I’ve always had travel anxiety. I dream about going on trips, and save up for years for these types of things, just to feel horribly anxious before I actually leave. And the moment I decided on a date to return to the Camino de Santiago, I knew that this happy/terrified anticipation would begin even earlier than it did the last time.
Because this time around, I know exactly what I’m getting into. I know how hard it will be on my muscles and joints, I know how long the days can feel, and I know how hard it is to let go of the dependable day-to-day life that you’ve been used to for the past several years. But I also know that this is the whole reason I’m going. My brain is like a dusty closet, filled more and more everyday by the little, persistent needs of my house, my job, my career. With too much dust, I forget what it’s like to sit down and think clearly for more than a few minutes at a time. Even when I take a break in the middle of the day or go on a weekend trip, I see the impending end to that break on the horizon. And this is exactly why I did not choose to go on a traditional vacation with my saved pennies. This is why I need to spend this time moving as slowly as possible across a great distance. I haven’t found anything else that breaks up the cobwebs in my head like a challenge of this sort.
So with my building anxiety–and the countdown dwindling–I want to use this blog as a place to write where I stand, literally and mentally leading up to my second pilgrimage. So I’m writing for three purposes:
- Help people who are considering/leaving soon for the Camino themselves.
- Vent about my feelings and pre-trip anxieties to make myself feel better.
- Prepare for the writing I hope to do on the trip itself.
So here’s where I stand…
Hiking during San Fermin. Yikes.
Logistically, I have learned that hiking the Camino overtop of the running of the bull is a bit of a nightmare. Pamplona, the fourth-or-so town on the Camino Frances (when starting in St. Jean Pied de Port), fills up for a week with revelers for the San Fermin festival. So here comes a vegetarian and a girl that fears large crowds hiking right in the middle of the bull run. Yeesh. The hardest part is finding a hostel in or around Pamplona. I know there are ways around the city, but I am worried these roads will not be well marked, and the last thing I want to do is get lost. Luckily, this morning we booked a room. It was about four times the amount we will normally pay for a hostel, but alas, better than getting lost in the hillsides of Spain. Hit me up in the contact section if you need suggestions of where to stay, we saw a few additional options in our journeys.
I’m losing patience with emails
My work email has a little notification feature that pops up on the top right part of my screen whenever a new message comes in. As someone who needs to get into a zone when they work, I have been less immune to frustration as each one pops up. I’m having real-world senioritis. One of the best things about the Camino is a disconnect from technology, from usual rhythms and patterns of your day, and from a constantly shifting focus. I feel the most resentful when I am pulled in several directions and incapable of finishing one specific task because of it. I realize these are all “first-world” problems, and one of my whole purposes for returning to the hike is to reorganize my brain and not become instantly frustrated when several people need things from me at once.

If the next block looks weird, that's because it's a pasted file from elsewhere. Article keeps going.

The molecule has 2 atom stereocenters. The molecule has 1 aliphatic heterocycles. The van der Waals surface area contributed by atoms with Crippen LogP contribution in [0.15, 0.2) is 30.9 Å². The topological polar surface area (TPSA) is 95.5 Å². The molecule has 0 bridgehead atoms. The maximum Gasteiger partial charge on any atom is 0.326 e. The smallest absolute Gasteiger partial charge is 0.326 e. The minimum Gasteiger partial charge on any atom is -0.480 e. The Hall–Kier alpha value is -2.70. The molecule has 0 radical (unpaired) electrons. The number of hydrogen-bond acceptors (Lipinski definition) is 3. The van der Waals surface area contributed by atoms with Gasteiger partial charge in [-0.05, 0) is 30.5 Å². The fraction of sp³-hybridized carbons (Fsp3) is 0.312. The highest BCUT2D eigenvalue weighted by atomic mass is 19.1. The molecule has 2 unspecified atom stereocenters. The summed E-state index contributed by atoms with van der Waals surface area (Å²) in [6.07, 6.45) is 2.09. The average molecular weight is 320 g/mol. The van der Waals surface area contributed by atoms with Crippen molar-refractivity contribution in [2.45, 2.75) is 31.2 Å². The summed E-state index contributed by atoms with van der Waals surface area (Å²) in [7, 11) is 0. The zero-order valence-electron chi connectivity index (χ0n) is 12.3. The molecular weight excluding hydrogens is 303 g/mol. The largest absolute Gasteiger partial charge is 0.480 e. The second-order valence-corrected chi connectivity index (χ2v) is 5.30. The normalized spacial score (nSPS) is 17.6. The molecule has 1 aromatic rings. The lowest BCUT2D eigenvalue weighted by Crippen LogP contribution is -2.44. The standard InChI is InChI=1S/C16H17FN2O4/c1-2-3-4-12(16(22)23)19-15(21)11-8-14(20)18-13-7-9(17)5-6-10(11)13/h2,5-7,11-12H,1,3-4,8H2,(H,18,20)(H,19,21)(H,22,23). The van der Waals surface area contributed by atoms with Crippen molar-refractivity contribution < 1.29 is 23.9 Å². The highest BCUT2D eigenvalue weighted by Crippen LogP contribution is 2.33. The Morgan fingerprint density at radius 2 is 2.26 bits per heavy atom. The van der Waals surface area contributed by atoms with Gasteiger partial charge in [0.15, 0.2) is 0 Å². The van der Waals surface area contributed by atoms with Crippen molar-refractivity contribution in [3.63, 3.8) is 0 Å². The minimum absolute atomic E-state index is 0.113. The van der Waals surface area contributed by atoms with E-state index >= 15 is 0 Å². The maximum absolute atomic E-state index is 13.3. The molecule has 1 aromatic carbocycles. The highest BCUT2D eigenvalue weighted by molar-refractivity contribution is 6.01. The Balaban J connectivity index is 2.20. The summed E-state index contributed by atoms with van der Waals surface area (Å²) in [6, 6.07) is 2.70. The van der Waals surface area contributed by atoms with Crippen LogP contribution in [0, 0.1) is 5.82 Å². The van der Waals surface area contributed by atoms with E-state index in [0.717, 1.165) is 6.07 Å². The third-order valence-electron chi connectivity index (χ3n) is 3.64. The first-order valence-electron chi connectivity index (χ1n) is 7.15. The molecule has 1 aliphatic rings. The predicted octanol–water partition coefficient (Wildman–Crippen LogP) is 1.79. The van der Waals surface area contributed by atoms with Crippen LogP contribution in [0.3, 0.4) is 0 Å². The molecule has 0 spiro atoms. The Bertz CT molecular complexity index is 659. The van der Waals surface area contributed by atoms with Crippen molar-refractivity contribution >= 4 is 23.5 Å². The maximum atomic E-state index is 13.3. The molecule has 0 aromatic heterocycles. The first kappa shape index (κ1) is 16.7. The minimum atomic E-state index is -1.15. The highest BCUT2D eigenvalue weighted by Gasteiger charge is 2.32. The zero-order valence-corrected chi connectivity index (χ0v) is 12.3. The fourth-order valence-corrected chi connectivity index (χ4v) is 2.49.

A Week of Happy Crying
I have a suspicion that I’m going to happy-cry my way through the first few days of this trip. Yes, I know I’m anxious as all hell now, but once I get my butt on the airplane and fall asleep, I will actually be able to say that I can truly rest. It’s strange to think that walking for five weeks is “truly resting,” but this is my sort of freedom. I look forward to days and days of being out in the sun, opposed to looking at it through an office window. And I look forward to a community of people that find little reason to fall into the trap of negativity–a great listen for my own brain. All that matters on the Camino is safely getting from one place to the next while looking out for the people around you.
So much support!
As I mentioned in one of my past posts, I’ve had such a different reaction to my trip announcement this time around. In 2009, the Camino was not as well known and the world was simply in a different mindset. I said that I wanted to drop everything and disappear for a few weeks, and everyone assumed I was doing a drunken jaunt through Europe to be wild and crazy. I was also told that it was too dangerous for a young woman to take on. This time though–nothing but positive thoughts from everyone. I’ve even received a whole bunch of phone calls and emails from people asking about how to plan their own trips. The world may feel like shit right now on the whole, but I applaud everyone’s newly opened mind to the idea of personal and spiritual pilgrimages. You don’t get a big golden award at the end or some giant recognition on the news. You do it for you, and you go home. The fact that something of this sort if gaining popularity is a good sign for society.
We’re at 61 days. And counting.